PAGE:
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Friday, May 23, 2008



Before my recent retirement after a career of almost 40 years, I had the unique opportunity to work in the technology areas for a major oil company, an international financial operation, and one of the world’s largest international banks. As a result, although not an expert in either exploration or production of crude oil and its impact on financial and consumer markets, I did have access to information that most American consumers did not. This was not secret data, nor was it proprietary information. It was simply a case of facts the media was not interested in reporting, and our politicians felt were not germane to their own agendas. Let me start with a few simple facts.

At the time of the 1972 OPEC oil embargo, the domestic production of crude oil in America peaked at about 10 million barrels per day. This domestic production accounted for almost 2/3’s of our total needs, resulting in about 1/3 of our needed crude to be imported. The chilling effect of the embargo on our economy, and ability to provide for the national defense, resulted in our political leadership pledging that the government would work to allow America to achieve energy independence in 10 years. What have we achieved so far?

By 1980, domestic crude production had fallen to 8,572 million barrels per day, while our oil usage climbed to 16,058 million barrels per day. Imports had risen to 7,486 million barrels per day, or 46% of our needs. In 2005, our total crude oil requirements were 20,802 million barrels per day, while domestic production had fallen to 7,486 million barrels per day. The 15,624 million barrels per day necessary to keep America and her economy moving were met by imports, which now account for 75% of our needs. So much for the pledge to make America independent of unreliable foreign sources. What went wrong?

Of natural crude, we have large reserves off the coasts of California and Florida. However, no drilling in these areas has been permitted by law since the late 1960’s. China, however, by using agreements with Cuba to drill in this area, will begin doing so shortly.

America also has additional reserves in the Gulf areas, from Florida to Texas. However, no drilling is permitted in most of these areas. Mexico, however, has no such restrictions.

In Alaska, both onshore and offshore, we have large areas of proven reserves, which are not allowed to be developed by law. Canada has no laws prohibiting such development.

In the mountain Western states, large amounts of oil are available in the shale rock formations. However, EPA regulations prohibit their development.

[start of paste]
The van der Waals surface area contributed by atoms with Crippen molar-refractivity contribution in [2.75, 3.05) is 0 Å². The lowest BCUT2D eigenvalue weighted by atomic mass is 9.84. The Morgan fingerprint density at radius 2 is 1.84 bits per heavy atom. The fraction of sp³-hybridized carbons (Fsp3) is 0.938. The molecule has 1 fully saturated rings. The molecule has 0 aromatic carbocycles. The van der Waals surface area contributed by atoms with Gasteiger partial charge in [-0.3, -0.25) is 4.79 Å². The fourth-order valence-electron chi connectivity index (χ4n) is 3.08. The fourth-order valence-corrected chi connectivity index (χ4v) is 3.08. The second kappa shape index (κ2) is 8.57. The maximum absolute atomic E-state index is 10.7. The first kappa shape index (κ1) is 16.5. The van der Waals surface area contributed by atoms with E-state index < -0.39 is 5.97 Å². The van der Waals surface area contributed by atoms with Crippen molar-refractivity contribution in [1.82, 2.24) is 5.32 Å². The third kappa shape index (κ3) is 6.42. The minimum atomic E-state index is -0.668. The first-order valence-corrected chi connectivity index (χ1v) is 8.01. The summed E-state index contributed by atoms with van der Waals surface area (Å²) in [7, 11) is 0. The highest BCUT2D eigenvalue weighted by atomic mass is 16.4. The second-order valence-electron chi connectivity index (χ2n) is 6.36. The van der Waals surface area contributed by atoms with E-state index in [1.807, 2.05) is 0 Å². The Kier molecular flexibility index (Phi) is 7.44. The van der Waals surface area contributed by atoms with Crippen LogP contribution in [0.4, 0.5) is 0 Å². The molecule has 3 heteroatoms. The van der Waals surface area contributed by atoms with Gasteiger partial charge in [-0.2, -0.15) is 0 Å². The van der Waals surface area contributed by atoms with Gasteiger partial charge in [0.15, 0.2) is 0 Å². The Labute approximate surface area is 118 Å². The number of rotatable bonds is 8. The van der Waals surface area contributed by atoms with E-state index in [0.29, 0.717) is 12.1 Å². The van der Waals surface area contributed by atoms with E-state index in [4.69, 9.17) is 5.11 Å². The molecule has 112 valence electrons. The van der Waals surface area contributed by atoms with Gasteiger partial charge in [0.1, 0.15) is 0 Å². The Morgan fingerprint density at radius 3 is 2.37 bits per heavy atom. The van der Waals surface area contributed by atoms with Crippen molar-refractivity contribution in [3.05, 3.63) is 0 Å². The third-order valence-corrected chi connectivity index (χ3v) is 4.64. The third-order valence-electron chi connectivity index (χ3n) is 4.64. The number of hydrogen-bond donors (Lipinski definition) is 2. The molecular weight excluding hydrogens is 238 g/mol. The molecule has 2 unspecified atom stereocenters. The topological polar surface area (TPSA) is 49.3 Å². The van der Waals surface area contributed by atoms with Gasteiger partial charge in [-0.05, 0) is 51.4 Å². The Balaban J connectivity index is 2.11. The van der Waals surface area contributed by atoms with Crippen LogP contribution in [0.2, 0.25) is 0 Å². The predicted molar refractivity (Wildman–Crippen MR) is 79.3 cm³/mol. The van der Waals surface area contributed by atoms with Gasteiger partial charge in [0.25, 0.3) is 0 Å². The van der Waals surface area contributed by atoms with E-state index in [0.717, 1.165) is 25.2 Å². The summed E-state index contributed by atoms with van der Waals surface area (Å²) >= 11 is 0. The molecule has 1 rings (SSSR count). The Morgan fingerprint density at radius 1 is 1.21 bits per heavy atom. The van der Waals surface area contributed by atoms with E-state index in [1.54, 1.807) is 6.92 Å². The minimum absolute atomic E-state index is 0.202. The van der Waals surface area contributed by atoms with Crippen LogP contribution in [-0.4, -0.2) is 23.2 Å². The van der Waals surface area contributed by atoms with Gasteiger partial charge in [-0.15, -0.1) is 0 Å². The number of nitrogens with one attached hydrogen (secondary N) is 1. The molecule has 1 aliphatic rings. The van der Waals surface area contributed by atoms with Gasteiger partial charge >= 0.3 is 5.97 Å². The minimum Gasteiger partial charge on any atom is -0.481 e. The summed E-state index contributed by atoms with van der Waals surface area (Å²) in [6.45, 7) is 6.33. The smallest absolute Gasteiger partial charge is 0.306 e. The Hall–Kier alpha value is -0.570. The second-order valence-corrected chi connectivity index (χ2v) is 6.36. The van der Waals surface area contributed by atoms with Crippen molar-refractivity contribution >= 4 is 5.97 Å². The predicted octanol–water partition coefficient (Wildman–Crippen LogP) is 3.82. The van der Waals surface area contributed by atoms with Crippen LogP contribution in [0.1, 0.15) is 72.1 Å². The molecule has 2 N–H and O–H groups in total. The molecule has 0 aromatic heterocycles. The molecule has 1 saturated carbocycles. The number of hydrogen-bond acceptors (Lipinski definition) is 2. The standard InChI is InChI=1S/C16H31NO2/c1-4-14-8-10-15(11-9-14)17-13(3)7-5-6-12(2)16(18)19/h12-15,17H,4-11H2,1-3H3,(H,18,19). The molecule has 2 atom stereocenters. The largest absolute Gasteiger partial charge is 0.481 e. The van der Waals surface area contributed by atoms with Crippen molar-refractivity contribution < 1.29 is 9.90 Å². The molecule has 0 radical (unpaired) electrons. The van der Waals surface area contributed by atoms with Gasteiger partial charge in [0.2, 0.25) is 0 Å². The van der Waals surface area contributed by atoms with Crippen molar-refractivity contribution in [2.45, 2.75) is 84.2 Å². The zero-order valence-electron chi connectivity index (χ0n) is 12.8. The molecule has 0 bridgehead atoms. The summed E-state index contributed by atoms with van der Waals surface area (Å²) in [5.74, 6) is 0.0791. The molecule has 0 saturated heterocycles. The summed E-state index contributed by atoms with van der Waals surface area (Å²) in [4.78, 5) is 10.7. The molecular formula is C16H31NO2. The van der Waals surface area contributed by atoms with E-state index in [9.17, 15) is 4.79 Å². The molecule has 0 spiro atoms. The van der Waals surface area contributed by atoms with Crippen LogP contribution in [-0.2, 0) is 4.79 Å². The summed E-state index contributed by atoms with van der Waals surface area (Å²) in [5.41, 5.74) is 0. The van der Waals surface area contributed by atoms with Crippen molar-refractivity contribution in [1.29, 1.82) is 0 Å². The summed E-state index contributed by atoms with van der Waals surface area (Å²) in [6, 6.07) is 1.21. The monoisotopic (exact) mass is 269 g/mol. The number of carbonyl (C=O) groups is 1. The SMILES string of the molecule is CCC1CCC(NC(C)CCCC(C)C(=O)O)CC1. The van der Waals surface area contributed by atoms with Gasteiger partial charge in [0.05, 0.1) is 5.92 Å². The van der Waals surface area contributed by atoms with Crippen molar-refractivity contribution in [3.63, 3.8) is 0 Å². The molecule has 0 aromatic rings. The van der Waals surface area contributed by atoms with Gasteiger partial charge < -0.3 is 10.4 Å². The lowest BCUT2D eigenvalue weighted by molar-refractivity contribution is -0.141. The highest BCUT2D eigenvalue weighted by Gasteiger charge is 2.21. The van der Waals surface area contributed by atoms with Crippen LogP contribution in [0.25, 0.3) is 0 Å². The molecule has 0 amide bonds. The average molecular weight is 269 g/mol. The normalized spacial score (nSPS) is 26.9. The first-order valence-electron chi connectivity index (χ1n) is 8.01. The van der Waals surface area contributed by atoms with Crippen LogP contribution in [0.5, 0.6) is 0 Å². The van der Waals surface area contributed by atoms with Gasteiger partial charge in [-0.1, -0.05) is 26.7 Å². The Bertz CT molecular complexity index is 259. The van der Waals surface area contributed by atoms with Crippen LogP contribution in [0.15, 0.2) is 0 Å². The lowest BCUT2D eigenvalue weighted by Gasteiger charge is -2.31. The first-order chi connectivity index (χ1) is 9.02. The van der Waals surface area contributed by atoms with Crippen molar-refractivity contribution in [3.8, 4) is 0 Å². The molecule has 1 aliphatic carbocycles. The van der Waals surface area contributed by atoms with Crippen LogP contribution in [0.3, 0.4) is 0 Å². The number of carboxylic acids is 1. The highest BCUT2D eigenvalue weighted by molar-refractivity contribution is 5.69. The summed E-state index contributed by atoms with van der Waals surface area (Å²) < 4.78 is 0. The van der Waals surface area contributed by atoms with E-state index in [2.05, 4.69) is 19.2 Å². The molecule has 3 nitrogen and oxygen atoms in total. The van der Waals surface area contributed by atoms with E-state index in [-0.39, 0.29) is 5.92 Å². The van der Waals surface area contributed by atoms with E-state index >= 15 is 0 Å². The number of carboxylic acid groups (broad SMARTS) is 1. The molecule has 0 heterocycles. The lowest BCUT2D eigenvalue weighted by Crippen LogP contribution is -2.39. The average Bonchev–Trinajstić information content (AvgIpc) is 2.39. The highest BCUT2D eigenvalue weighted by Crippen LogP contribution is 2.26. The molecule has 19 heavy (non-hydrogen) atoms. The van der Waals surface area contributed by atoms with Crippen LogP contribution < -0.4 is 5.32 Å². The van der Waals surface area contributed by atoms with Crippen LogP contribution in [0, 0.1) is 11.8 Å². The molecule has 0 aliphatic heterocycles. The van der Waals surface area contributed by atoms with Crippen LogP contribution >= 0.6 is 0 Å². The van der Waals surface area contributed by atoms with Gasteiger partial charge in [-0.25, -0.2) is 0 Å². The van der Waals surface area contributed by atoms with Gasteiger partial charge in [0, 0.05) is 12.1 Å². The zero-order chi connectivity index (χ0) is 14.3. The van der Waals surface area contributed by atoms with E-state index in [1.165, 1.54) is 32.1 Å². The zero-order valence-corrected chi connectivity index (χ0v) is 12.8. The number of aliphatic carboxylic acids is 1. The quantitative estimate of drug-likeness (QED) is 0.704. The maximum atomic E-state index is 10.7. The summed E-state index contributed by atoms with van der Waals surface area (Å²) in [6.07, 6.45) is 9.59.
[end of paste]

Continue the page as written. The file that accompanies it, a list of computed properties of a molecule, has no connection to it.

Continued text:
In the far West, vast areas of tar sands remain undeveloped due to environmental restrictions. As with the geographic areas noted above, most of the land is owned or controlled by the federal government. Canadian use of tar sands is a major source of their oil exports.

The conversion of coal to oil, a technology available for over 100 years, remains another untapped resource, due to legislative and environmental restrictions.

The bottom line is that America could have become energy independent with regard to crude oil by the mid 1980’s. In the area of electricity, the addition of more coal fired generating plants, nuclear power plants, and additional hydro electric plants could have made the need for gas and oil fueled electrical plants unnecessary by 1990. That would have freed up more crude for other purposes, and reduced our overall consumption of oil. In addition, our electrical generation capacity would substantially exceed our present needs, rather than the sporadic shortages we now experience.

Some analysts have estimated that if all of these options had been initiated in the immediate aftermath of the OPEC embargo, crude oil today would have a domestic price of 40-45 dollars per barrel, with secure supplies, and uninfluenced by foreign costs or international speculators. Why didn’t this happen?

It is popular to blame the oil companies, oil cartels, or greedy speculators. But in truth, we are in a bed of our own making. It is not the usual suspects who have passed laws based on bad science, radical environmental lobbies, self interest, political agendas or ignorance of technological advances and free enterprise economics. It is the result of our own government, mainly through the ineptness of Congress. At the risk of sounding glib, the following old saw comes to mind. If the opposite of Pro is Con, what is the opposite of Progress?

One need only look at the energy bill recently passed to confirm my opinion. While this 86.3 billion dollar legislation (including 3.8 billion in pork that has nothing to do with energy) does tell the auto makers how to build cars, tell us that we can’t buy incandescent light bulbs after 2012, and demand that we continue to use 1.25 gallons of gasoline to produce 1 gallon of ethanol (subsidized by us of course); it does not result in one new gallon of gasoline, or one watt of new electricity.